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This review is from: The Believing Brain: From Ghosts and Gods to Politics and Conspiracies---How We Construct Beliefs and Reinforce Them as Truths (Kindle Edition)
I'm a high school psychology teacher, so I'm always looking for books that will expand my knowledge base but not be so technical as to be over my head. This book was really disappointing in almost every respect. It was probably my fault for assuming that a book titled "The Believing Brain" would actually go in some depth discussing the neuroscience behind our brain's construction of beliefs. The actual neuroscience in the book could be summarized in about five pages. In fact, the neuroscience covered in this book is covered in the survey text used in my high school class. Very simplistic, not very original science. The rest of the book is more information about the author's personal beliefs, pet peeves, etc. Interestingly, when discussing theories he is critical of, the author holds studies to a very high standard, but when discussing his own theory, he references studies and concepts that often do not reach the same level of rigor. In fact, some of his discussions about certain regions of the brain being responsible for highly complex thought patterns is the exact type of modern phrenology that makes most modern neuroscientists cringe.
I actually agree with the author's general premise about beliefs. I am equally skeptical of the existence of god, likelihood of discovering extraterrestrial life, and the various pop conspiracy theories that are out there. I just think the book could have been written in 50 pages. Or better yet, it could have been shortened to a magazine article and not lost any of its basic premise.
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Showing 1-10 of 41 posts in this discussion
Initial post: Jun 24, 2011 7:53:12 AM PDT
Can you suggest any alternative reading for the general public?
Posted on Jul 12, 2011 12:12:11 PM PDT
Shaun Swain says:
Please do. I am very interested in hearing some of you not-so-technical, yet not-so-pseudoscientific alternatives. Would be greatly appreciated.
Posted on Jul 13, 2011 10:21:20 AM PDT
Thanks for your sober review of this book. I'm afraid I will also find it too elementry, based on your observations. I was hoping for a real "meat and potatos" cognitive-neuroscience text with lots of research citations. It sound like I should keep looking.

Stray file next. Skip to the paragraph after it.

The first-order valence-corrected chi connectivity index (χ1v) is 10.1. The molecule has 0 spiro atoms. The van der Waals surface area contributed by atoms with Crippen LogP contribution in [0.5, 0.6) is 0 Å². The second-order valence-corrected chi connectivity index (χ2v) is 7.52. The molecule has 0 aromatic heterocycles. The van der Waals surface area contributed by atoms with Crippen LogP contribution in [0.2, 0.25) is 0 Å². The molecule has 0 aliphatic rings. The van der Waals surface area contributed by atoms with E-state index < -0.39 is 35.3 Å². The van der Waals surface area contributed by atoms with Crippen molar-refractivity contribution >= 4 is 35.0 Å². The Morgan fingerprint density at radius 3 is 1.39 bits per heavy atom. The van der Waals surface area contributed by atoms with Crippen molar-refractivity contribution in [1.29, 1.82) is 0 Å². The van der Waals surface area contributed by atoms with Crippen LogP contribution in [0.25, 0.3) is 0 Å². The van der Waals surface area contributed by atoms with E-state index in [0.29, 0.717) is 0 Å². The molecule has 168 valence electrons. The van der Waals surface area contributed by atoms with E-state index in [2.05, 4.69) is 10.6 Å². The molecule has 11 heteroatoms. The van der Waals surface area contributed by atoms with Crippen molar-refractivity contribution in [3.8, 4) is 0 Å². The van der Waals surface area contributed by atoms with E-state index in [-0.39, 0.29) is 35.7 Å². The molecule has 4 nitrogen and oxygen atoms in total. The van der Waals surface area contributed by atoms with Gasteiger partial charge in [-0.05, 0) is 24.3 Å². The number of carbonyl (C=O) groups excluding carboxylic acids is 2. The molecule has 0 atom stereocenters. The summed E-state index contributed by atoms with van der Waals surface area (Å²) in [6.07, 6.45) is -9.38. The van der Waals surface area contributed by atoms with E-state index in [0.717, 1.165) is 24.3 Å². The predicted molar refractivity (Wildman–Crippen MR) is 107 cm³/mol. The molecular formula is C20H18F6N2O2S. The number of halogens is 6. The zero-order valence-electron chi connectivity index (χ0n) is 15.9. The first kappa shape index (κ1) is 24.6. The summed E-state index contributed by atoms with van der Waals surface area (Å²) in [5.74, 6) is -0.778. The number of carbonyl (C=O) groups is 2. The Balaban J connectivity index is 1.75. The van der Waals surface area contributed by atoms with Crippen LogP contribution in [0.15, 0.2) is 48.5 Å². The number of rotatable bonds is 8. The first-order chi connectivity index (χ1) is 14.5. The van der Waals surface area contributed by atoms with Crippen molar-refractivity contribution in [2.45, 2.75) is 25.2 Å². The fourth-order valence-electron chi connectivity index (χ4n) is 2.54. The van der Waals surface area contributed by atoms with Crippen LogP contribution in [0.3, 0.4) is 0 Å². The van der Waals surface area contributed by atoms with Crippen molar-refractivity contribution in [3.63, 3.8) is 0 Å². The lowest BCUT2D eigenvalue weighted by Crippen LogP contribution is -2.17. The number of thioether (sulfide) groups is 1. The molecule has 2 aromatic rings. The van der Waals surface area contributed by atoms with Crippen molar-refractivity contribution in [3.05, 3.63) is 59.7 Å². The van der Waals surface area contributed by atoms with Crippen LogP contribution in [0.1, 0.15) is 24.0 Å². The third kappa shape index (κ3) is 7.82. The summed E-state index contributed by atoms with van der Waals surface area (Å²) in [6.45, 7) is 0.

Posted on Jul 13, 2011 7:25:19 PM PDT
I feel that too many believing brains have embraced thus book for the same reasons of the author's thesis. You have put things in a healthy perspective, in the very spirit if the book. I saw the author on TV, and while I applaud his viewpoint and agree with him -- because I, too, am a believing brain -- I saw more passion than science.
In reply to an earlier post on Jul 13, 2011 10:06:45 PM PDT
The Stannimal says:
Carl Sagan's Demon Haunted World is what I think this book is trying to replicate. A very tough act to follow.
In reply to an earlier post on Jul 16, 2011 6:49:39 PM PDT
Check out "The Demon Haunted World" by Carl Sagan. It was written over a decade ago, but it hits on the same subjects with less emphasis on neuroscience.
In reply to an earlier post on Jul 21, 2011 3:58:08 PM PDT
Last edited by the author on Jul 21, 2011 4:02:18 PM PDT
Freudian Shrimp says:
Posted on Aug 12, 2011 5:44:26 PM PDT
Gary S says:
The problem with science is that if something fails to happen repeatedly it is not valid. Repetition is its proof. As far as things that have happened mystically or metaphysically to individuals, the cry seems to be "if it didn't happen to you as well, it didn't actually happen at all". And that is very very narrow and self-centered thinking.
In reply to an earlier post on Aug 12, 2011 5:49:15 PM PDT
Amazon Customer says:
It is narrow, but not self-centered. Its not about whether the scientist experiences something, but whether the experience can be replicated in controlled conditions. It is narrow, but necessarily so.
Posted on Sep 16, 2011 2:32:53 PM PDT
Jenna Black says:
I agree with your assessment. Undoubtedly, Shermer did a lot of research & put a lot of effort into this book, but it is really rather trite & weak arguments for atheism placed in a "scientific" framework to give them an air of legitimacy. I quickly tired of his end-of-chapter sermons about the absolute virtues of science, especially in light of the incredible selectivity with which he choose which "scientific" studies to make his case. An example is the much discredited "God Helmet" study by Michael Persinger, which Shermer claims is a "first step" in discrediting research of the "paranormal." I found no attempt to answer the many critics of such studies, either from a scientific or theological perspective. On p. 178 Shermer declares that "..to date theists have failed to prove God's existence, at least by the high evidentiary standards of science and reason" yet he claims that science is "best tool ever devised for explaining how the world works", except for how the supernatural, metaphysical and spiritual world, of course.